The dual encoding (originally called dual graph encoding) was inspired by work in relational databases. In the dual encoding (DE) [Dechter PearlDechter Pearl1989] the variables are swapped with constraints and vice versa. Each constraint of the original non-binary CSP is represented by a variable which we call a dual variable and denote by . We refer to the variables of the original non-binary CSP as original variables. The domain of each dual variable consists of the set of allowed tuples in the original constraint . Binary constraints between two dual variables and exist iff . That is, iff the constraints and share one or more original variables. If is the set of original variables common to and then a tuple is supported in the constraint between and iff there exists a tuple such that .
, , , and . The DE represents this problem with 4 dual variables, one for each constraint. The domains of these dual variables are the tuples that satisfy the respective constraint. For example, the dual variable associated with the third constraint has the domain as these are the tuples of values for which satisfy . As a second example, the dual variable associated with the last constraint has the domain . Between and there is a compatibility constraint to ensure that the two original variables in common, and , have the same values. This constraint allows only those pairs of tuples which agree on the second and third elements (i.e. for and for , or for and for ). The DE of the problem is shown in Figure 1.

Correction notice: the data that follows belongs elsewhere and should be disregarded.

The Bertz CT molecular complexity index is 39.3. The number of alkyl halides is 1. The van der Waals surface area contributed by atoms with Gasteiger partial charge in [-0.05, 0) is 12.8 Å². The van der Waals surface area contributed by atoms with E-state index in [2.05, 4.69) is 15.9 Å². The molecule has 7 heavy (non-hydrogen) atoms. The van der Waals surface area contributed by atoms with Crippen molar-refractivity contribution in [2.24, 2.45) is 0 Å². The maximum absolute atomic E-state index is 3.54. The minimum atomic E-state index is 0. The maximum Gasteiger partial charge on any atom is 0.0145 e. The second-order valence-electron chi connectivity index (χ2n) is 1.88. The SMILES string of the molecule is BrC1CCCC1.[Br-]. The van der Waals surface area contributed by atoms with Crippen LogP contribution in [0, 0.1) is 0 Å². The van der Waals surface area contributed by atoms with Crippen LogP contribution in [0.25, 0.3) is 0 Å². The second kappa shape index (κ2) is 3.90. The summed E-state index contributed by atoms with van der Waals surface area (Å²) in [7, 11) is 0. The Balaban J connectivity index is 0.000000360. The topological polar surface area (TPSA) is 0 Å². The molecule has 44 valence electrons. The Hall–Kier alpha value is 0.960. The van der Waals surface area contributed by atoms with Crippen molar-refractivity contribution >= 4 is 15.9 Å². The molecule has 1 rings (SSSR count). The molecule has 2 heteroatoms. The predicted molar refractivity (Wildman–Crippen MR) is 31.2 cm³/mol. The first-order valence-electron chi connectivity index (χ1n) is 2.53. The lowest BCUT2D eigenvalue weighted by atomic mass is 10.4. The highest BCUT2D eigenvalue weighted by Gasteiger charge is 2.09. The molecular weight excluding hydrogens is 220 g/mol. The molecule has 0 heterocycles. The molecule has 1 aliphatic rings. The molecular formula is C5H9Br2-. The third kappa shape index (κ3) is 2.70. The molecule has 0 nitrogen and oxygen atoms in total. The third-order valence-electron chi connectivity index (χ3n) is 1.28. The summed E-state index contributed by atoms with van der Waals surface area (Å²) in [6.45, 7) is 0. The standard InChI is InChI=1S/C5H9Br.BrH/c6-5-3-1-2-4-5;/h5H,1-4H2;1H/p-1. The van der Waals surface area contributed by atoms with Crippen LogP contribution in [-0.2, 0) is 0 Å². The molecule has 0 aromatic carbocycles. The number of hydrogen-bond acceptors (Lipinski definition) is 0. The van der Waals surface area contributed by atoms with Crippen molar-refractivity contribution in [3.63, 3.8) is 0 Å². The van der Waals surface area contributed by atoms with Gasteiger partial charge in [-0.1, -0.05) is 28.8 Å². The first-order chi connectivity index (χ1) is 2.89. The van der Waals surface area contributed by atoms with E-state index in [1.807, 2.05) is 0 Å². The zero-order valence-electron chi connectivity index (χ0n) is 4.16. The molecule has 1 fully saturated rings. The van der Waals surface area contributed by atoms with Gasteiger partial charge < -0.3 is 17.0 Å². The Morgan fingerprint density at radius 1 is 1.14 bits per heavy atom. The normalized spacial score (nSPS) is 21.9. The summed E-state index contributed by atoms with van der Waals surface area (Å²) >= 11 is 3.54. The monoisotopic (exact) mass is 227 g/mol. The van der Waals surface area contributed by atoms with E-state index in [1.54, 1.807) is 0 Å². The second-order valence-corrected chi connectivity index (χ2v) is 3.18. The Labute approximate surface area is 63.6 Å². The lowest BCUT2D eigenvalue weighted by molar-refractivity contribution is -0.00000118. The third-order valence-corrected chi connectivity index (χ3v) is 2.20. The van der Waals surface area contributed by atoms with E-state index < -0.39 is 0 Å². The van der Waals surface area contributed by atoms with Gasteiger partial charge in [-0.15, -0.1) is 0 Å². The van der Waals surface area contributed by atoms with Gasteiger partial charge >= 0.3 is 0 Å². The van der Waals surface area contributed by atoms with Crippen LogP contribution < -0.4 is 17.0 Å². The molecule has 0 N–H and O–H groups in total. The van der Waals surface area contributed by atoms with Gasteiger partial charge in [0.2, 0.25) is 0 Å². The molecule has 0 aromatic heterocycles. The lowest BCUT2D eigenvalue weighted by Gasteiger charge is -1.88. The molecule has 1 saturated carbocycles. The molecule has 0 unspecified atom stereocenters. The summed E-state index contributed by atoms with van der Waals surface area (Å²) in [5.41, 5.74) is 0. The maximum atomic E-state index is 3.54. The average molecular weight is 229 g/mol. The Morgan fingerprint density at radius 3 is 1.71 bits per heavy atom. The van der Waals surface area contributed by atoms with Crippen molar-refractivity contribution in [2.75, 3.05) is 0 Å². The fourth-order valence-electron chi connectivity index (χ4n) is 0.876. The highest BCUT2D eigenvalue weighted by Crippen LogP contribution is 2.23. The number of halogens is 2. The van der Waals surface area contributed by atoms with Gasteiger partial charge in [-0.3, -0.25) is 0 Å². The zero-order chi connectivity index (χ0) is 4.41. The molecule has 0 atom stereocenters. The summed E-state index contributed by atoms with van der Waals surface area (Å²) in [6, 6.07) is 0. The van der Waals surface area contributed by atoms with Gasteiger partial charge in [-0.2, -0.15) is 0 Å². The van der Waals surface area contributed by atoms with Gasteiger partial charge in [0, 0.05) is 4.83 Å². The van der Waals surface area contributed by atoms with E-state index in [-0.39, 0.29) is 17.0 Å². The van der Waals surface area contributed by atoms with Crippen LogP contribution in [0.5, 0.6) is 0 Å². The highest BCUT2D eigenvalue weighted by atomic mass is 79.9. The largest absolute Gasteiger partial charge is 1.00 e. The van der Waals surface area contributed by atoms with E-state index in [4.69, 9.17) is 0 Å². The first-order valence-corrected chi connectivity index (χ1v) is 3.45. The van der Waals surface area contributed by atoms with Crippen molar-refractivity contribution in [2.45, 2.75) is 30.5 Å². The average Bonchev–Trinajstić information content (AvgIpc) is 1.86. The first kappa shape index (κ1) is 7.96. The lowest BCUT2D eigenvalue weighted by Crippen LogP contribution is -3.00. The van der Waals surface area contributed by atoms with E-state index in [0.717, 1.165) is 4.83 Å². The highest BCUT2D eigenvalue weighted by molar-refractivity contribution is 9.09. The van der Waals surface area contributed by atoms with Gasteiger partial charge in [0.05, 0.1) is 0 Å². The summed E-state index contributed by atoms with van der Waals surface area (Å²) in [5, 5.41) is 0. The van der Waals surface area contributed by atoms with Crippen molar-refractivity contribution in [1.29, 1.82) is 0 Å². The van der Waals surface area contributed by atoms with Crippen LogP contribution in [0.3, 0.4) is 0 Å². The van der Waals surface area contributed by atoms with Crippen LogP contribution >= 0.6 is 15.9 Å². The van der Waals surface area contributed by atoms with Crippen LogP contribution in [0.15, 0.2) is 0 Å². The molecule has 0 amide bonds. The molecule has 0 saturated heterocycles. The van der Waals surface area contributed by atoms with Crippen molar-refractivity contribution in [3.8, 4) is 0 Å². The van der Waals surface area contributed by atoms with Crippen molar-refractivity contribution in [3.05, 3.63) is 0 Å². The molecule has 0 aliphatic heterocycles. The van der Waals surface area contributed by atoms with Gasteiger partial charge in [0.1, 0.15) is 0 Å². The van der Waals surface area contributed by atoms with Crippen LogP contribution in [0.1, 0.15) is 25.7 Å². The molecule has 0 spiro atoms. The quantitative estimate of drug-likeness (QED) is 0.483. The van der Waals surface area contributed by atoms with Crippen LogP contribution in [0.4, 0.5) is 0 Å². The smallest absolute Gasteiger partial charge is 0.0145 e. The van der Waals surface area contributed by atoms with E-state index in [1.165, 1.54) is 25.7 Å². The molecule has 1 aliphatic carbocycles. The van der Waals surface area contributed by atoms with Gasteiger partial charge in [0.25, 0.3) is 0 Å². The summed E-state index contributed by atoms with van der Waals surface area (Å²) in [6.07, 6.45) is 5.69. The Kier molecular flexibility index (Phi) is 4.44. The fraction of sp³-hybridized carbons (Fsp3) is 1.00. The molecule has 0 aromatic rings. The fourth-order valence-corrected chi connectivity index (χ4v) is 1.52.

In the rest of this paper, we will sometimes denote by the non-binary constraint that is encoded by dual variable . For an original variable , will denote the position of in . For instance, given a constraint on variables , .
Nikolaos Samaras 2005-11-09